Organizing for the Arts

Kate Marquez, executive director of the Southern Arizona Arts and Cultural Alliance (SAACA). Photo by James Patrick.

Behind the pleasant but quiet exterior of Kate Marquez lies an intense dynamo.
“I like to be behind the scenes,” says the executive director of the Oro Valley-based Southern Arizona Arts and Cultural Alliance (SAACA). “I feel that my skill set is creative thinking.”
That may be an understatement. She seems to possess an innate ability to facilitate artistic spaces and create events around Southern Arizona through a boundless well of ideas and energy.
SAACA organizes hundreds of large- and small-scale events each year, including a popular tequila, salsa and taco challenge. It also is responsible for expanding arts therapy for seniors and veterans; integrating the arts in businesses; and offering arts education in schools.
“Kate has successfully created a dynamic organization that brings art to people in unexpected places — elementary schools, businesses, veterans’ hospitals, nursing homes, shopping malls, public spaces, and the list goes on,” says J. Tom Binder, vice president of RBC Wealth Management in Tucson. “She keeps pushing the envelope of art. Suffice it to say, she has made Tucson, Oro Valley and Marana a much more beautiful place to live.”
Marquez’s impressive work has been noticed outside of Southern Arizona, and she recently was appointed to the private sector network council of the Washington, D.C.-based Americans for the Arts.
Her duties will include quarterly meetings; helping to develop private sector-related tools and resources; contributing to Artsblog; participating in research and program evaluations; and fostering deeper connections among various Southern Arizona entities and Americans for the Arts.
Marquez already is a pro at this, as noted by community leaders who work with her.
“Not only has Kate built a sustainable arts organization, she has led innovative programming that has advocated for business, government and community support for the arts,” says Dr. Satish I. Hiremath, mayor of the Town of Oro Valley. “Kate’s vision and implementation of using arts and culture for economic development and creative problem solving has been revolutionary for communities during the economic downturn.”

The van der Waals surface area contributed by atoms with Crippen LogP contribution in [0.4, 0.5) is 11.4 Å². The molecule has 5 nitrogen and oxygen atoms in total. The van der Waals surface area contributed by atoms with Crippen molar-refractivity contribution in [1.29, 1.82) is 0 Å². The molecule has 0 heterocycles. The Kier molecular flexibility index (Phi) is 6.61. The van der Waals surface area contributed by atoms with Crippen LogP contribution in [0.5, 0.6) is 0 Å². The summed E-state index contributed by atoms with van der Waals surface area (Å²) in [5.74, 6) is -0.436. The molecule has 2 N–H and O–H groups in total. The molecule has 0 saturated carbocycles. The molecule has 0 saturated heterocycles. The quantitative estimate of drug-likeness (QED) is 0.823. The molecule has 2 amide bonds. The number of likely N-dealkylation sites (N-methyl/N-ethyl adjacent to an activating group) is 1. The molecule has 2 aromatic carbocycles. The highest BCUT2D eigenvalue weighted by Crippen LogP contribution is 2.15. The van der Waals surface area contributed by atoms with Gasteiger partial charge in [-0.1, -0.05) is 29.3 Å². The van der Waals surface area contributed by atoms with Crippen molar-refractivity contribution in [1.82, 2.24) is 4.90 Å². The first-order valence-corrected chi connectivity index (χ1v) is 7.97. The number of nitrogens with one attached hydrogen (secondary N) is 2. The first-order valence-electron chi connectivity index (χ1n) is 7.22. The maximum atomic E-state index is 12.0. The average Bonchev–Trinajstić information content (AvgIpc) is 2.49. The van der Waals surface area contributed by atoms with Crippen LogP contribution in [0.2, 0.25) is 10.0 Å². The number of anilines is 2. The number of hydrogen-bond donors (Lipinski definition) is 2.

Comments Marquez on her mission, “I believe the arts are the only source of true innovation. It helps businesses stay competitive, and can help them thrive.”
She believes her creative thinking was sparked while attending a non-traditional school — the Carden Academy in Tucson — from kindergarten through sixth grade. She remembers classical music playing during test-time, taking care of farm animals, and gardening.
“The arts were fully integrated every day,” she adds.
Though she holds a degree in political science from the University of Arizona, Marquez was drawn to fundraising and the arts.
In July 2006, the Tucson native became the development director for the Greater Oro Valley Arts Council, or GOVAC. She was promoted to executive director in late 2007, as GOVAC was changing into SAACA and expanding into a regional arts organization. SAACA has grown to become one of the largest multidisciplinary presenting arts organizations in the region.
Marquez notes that Arizona is one of few states that doesn’t have permanent funding streams for the arts, making her talent in fundraising and innovation even more crucial. Once she got involved, SAACA grew from an annual budget of $400,000+ in 2006 to an annual operating budget of more than $1 million. The organization has overcome budget deficits of over $300,000, as well as a loss of local government funding, and emerged a sustainable community-supported organization.
Edward Reid is the director of the Fred Fox School of Music at the University of Arizona College of Fine Arts, and has worked with Marquez for years as a board member for SAACA. He calls Marquez “simply amazing.”
“The outreach of SAACA is beyond impressive: business/arts integration, music and memory, culinary arts, and arts therapy for veterans are just a few of the successful projects she’s developed,” Reid says.
In 2009, Marquez founded the Southern Arizona Business Committee for the Arts as a programming outreach arm of SAACA. The committee, which expanded statewide this year, establishes arts and business integration programs through the enhancement of business practices, strengthening the economy, increasing employee engagement and improving creative thinking through arts-based approaches.
Hiremath says, “It has been fun to watch the transformation of a young, wide-eyed 25-year-old novice with passion, to the nationally recognized phenom that she is today.”  — Valerie Vinyard